Since the graphic novel boom began over a decade ago, many well-known authors have dabbled in writing comics—or adapting their works to comics. Recently authors Margaret Atwood, Chuck Palahniuk, and William Gibson have all written (or announced) original comics projects in the hope of gaining new fans—and sales.
Atwood is both writing and drawing a story for the upcoming anthology The Secret Loves of Geek Girls, but her first ongoing comics project is Angel Catbird, the start to a proposed trilogy about a man who becomes a cat-bird hybrid superhero who protects wildlife. The book is drawn by artist Johnnie Christmas and will be released by Dark Horse in September.
Gibson and his friend actor Michael St. John Smith are cowriting Archangel, which debuted in May as a serialized comic from IDW. Drawn by Butch Guice, it’s a time-traveling tale of Nazi flying saucers, featuring many ofthe recurring themes in Gibson’s work.
These novelists are moving to comics to present original concepts and ideas with literary underpinnings, a move that shows how the barriers between the literary and comics worlds have disappeared. It’s also a way to interact with readers in the intense and personal way that comics offer. Both Atwood and Gibson attended the recent San Diego Comic-Con, and Atwood was one of the stars of the event, wearing cat ears and analyzing Marvel’s Punisher character on panels.
Atwood is a long time comics dabbler; in the 1970s she drew a comic strip called Kanadian Kulture Komic under a male-sounding pseudonym, and she’s drawn cartoons about her book tours for her website and illustrated a children’s book. She said her past experience writing scripts and screenplays helped with transitioning to comics, but freelance editor Hope Nicholson, Dark Horse editor Daniel Chabon (brother of Michael) and Christmas helped teach her some of the tricks of the comics trade, like page-turns. “There has to be a cliff-hanger. Charles Dickens knew what he was doing,” Atwood said.
Interviewed at Comic-Con, she recalled her earliest efforts to draw comics, with her brother. “His were superheroes; mine were flying rabbits and a flying cat with wings.” Atwood has long harbored the idea for Angel Catbird but thought her artistic skills weren’t up to drawing it. The idea lay dormant until she met Nicholson, who recruited her into The Secret Loves of Geek Girls and connected her with Dark Horse.
Like Atwood, Gibson read comics as a kid, and daydreamed about being a cartoonist, but didn’t have the artistic chops. Moreover, he avoided getting into comics partly because his children were so enamored with the medium. (Claire, his daughter, went on to become the coauthor of From Under Mountains, a graphic novel published by Image.) Although he’d read works by Robert Crumb and Alan Moore, he wasn’t immersed in the comics world. “I was glad it was there, but I was doing words in a row, and they were doing something else.”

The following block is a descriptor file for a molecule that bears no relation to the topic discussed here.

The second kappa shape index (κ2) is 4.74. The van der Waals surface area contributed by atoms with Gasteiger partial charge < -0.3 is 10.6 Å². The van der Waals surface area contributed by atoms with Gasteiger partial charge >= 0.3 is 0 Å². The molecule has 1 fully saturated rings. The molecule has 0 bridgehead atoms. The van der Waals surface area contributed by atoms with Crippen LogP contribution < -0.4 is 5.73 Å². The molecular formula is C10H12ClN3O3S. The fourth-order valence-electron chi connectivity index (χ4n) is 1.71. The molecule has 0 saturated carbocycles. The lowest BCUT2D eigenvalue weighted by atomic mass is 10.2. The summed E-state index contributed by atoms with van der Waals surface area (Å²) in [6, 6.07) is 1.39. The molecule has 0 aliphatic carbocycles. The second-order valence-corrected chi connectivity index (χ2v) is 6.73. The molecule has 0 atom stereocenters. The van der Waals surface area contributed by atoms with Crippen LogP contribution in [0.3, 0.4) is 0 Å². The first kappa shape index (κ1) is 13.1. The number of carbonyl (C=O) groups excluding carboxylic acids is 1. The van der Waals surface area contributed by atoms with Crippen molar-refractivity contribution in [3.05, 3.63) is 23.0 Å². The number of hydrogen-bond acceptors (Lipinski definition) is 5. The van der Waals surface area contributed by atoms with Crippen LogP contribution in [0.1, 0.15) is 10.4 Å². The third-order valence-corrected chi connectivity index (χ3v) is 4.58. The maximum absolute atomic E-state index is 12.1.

Archangel started out as an idea that he and actor Smith had pitched to a German TV producer, but a story about Nazi flying saucers wasn’t quite what the producer was looking for. “There was revulsion when it was mentioned. It was a hard no,” Gibson laughed, recalling the story in IDW’s booth at Comic-Con. The idea kicked around for a while, until he was approached by IDW for something, and “they were immediately extremely enthusiastic.”
Even though his books Neuromancer and The Difference Engine have inspired dozens of comics, Gibson has long been a holdout for the comics medium. He says he “never felt superior [to it], but I felt like I didn’t want to crowd my kids’ culture. This is my first trip to Comic-Con, and Claire’s been here five or six times.” Readers’ response to Archangel has been enthusiastic thus far, and Gibson is pondering developing “something that could only be a comic.”
Palahniuk released Fight Club 2, the sequel to his acclaimed novel Fight Club, in comics form last year, with art by Cameron Stewart. Originally released as a 10-issue monthly periodical, the collected edition of Fight Club 2 was published in hardcover and trade paperback by Dark Horse in June. Palahniuk said a third book, Fight Club 3, is in the planning stages.
Fight Club 2 is a direct sequel to the novel and finds the unnamed narrator—now called Sebastian—married to Marla. Palahniuk was inspired to turn to comics after a dinner party with comics writers. “Here they were, promising to teach me a new form of storytelling, and offering me entre to the fun-filled world of comics and conventions,” Palahniuk wrote in an email to PW. “After 20 years of home-alone novel writing, I would’ve agreed to rob a bank just for the company.” Although he had been approached to write comics when Fight Club originally appeared, learning a new medium didn’t seem as attractive then.
Making Fight Club 2 presented a learning curve, as it often does for writers who switch from prose to the scripting format of comics. Palahniuk credits editor Scott Allie and artist Stewart with helping him adapt his ideas. Though Palahniuk was at first reluctant to try comics, he seems hooked now. “If I’d had a clear career path to comics years ago, I wouldn’t have hesitated to write them,” he wrote. “There is an embryonic Fight Club 3, but I’ve set it aside while I hunt for some really bold ideas to add. In Fight Club 3, I want to overwhelm my readers.”